Home   Landscape Livestock History Legacy

Landscape

Big Horns Landscape

Pastel hues along Otter Creek Canyon reveal ancient rock laden with fossils. The story here is of earlier communities with strange fish and ferns and Mesozoic herbivores. Wyoming landforms and organisms evolved from subtropical swamps, plate tectonics, glacial ice sheets and species migration. Complicated stuff for some of us ranch folks to comprehend. Later, on this scene, the wooly mammoth, obsidian arrow points and petroglyphs show up. Our human species, we are told, has interacted with the Big Horns landscape for about thirteen thousand years. We still find evidence of primitive hunters from the mists of time. Stone tools, chip piles and rock drawings. Medicine wheels, mysterious rock arrangements of unknown human origin, are found at high elevations on top of the Big Horns.

The Pageant

Wyoming once must have been an incredible pageant. Remote mountains and prairies teemed with buffalo, grizzlies, elk, bighorn sheep and wolves. Nomadic indigenous peoples defended this land with fierce determination. Crow, Shoshoni, Cheyenne and Lakota were here. The fate and treatment of these proud people is an American tragedy. Many wild creatures of this region were hunted to near extinction by the late 1800’s. The Double H Ranch comes on the scene about that time.

       

 

Double H Ranch

Thousands of cattle poured into the Big Horn Basin during the 1880’s. The open range cattle era and subsequent decades had a devastating impact on the pristine ecology of the region. Severe degradation of grasslands and streams took place. There was a lack of knowledge to anticipate the effects of livestock on overgrazed watersheds. Our Double H Ranch, most likely, was part of the problem in those days.

These days the Double H Ranch resides on a larger Big Horns landscape with scenic aesthetics reminiscent of the past. Our vision for the Double H Ranch is a sustainable future through conservation and responsible land use. Healthy vegetative communities, wildlife and scenic open spaces are important to us. Biological diversity. Complex ecological systems are better understood now. Science and proven practices allow for decisions with beneficial outcomes. We have partners. Cooperative projects to conserve natural resources have brought some good people to the table. A twenty year plan to enhance vegetative composition and riparian systems is one example. Prescribed burning will be an important component of this effort. The BLM has the expertise to replicate the role fire brings to natural landscapes.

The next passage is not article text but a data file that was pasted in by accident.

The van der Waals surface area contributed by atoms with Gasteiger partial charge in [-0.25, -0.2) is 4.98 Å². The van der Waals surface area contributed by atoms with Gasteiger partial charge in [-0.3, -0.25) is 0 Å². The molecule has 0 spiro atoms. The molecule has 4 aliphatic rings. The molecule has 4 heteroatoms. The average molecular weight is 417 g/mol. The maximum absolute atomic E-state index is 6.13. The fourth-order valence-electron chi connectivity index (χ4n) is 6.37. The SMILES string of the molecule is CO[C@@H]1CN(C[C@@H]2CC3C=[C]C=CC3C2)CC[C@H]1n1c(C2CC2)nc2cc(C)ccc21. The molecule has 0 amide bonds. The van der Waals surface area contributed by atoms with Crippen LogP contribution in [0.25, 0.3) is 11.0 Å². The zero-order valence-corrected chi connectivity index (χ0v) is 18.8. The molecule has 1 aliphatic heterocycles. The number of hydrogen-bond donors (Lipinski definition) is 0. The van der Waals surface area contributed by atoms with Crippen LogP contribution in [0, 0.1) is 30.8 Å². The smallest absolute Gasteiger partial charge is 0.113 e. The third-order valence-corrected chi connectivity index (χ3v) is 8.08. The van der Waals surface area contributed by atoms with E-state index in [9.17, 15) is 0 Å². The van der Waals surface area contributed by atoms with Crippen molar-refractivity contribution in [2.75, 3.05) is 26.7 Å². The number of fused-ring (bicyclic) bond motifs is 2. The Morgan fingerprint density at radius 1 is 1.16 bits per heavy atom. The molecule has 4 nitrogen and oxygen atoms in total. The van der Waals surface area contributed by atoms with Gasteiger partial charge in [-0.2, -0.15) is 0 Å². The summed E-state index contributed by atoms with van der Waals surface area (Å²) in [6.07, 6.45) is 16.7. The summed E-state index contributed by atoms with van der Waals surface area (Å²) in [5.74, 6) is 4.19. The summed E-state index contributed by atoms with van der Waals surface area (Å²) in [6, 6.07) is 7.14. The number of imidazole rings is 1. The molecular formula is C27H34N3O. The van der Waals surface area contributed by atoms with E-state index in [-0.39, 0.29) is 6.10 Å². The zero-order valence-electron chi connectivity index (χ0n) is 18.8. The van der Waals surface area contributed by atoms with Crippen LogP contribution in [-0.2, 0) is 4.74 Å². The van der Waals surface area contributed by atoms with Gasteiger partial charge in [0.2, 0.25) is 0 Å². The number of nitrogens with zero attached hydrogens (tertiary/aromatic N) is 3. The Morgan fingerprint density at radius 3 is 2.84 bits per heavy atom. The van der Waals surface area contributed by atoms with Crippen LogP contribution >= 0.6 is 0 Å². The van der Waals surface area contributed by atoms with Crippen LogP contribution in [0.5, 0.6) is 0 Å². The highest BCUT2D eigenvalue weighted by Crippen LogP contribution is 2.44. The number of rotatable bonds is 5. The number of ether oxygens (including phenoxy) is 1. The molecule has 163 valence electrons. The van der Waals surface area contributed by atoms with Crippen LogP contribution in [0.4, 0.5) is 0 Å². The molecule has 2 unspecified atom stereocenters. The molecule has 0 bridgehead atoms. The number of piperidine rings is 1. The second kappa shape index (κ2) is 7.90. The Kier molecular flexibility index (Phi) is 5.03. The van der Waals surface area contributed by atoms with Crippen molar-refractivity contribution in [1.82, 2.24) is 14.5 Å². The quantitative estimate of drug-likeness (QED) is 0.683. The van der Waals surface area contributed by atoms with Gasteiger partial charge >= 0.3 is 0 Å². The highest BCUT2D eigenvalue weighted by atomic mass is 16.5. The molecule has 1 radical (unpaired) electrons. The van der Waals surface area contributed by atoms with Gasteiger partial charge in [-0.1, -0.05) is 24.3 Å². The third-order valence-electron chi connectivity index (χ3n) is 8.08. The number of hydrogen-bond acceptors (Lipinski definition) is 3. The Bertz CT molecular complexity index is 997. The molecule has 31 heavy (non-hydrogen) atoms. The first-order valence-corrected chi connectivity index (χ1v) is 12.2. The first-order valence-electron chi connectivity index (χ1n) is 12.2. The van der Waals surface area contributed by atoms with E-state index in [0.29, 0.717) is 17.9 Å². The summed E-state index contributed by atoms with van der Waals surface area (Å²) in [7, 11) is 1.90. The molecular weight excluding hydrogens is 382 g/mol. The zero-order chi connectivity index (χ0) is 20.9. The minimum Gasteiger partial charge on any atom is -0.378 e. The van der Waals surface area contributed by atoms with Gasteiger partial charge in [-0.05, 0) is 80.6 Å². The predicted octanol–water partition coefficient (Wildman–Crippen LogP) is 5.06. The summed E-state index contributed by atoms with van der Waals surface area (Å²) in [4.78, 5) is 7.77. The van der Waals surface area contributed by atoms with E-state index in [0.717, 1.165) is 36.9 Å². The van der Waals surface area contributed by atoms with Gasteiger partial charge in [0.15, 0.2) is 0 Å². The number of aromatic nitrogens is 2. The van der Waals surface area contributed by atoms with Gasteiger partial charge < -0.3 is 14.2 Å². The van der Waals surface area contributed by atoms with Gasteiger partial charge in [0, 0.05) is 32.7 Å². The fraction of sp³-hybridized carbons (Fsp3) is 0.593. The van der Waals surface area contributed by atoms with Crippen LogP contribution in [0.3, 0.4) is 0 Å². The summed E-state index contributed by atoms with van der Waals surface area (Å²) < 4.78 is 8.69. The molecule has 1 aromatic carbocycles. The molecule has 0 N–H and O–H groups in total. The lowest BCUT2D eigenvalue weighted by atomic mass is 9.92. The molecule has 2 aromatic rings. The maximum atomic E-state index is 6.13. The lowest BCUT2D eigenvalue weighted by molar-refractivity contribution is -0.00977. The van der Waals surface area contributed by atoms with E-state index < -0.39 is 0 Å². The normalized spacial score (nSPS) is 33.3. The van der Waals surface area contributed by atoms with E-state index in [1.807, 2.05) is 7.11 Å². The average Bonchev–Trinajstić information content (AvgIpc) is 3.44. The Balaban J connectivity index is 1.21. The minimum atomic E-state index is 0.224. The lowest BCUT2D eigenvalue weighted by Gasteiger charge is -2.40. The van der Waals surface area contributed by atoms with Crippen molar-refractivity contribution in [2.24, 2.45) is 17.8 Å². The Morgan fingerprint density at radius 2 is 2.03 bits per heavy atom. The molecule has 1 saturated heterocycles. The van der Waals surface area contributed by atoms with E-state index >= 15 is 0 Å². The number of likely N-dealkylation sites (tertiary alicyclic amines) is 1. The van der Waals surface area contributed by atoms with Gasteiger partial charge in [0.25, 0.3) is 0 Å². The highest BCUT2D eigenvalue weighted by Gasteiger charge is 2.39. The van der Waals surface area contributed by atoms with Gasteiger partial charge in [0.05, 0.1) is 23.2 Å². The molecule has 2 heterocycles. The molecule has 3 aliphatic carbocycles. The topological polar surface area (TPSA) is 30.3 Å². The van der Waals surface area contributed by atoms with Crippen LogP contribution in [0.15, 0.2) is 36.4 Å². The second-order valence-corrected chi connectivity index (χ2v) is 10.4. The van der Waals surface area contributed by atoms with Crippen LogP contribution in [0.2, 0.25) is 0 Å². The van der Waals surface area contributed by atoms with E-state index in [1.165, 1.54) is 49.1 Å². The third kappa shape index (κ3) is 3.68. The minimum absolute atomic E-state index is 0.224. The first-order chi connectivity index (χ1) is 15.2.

We think some of the best stories in American agriculture are on remote Wyoming ranches. Preservation of open space and habitat conservation across large landscapes come into play here. Do nagging livestock grazing problems persist? For sure. Are there litigious organizations and folks out there who advocate the demise of western ranch culture? You bet. Want to check out some of the alternatives? Take a drive past subdivisions on old Wyoming ranches or unreclaimed mining, oil and gas extraction landscapes.
~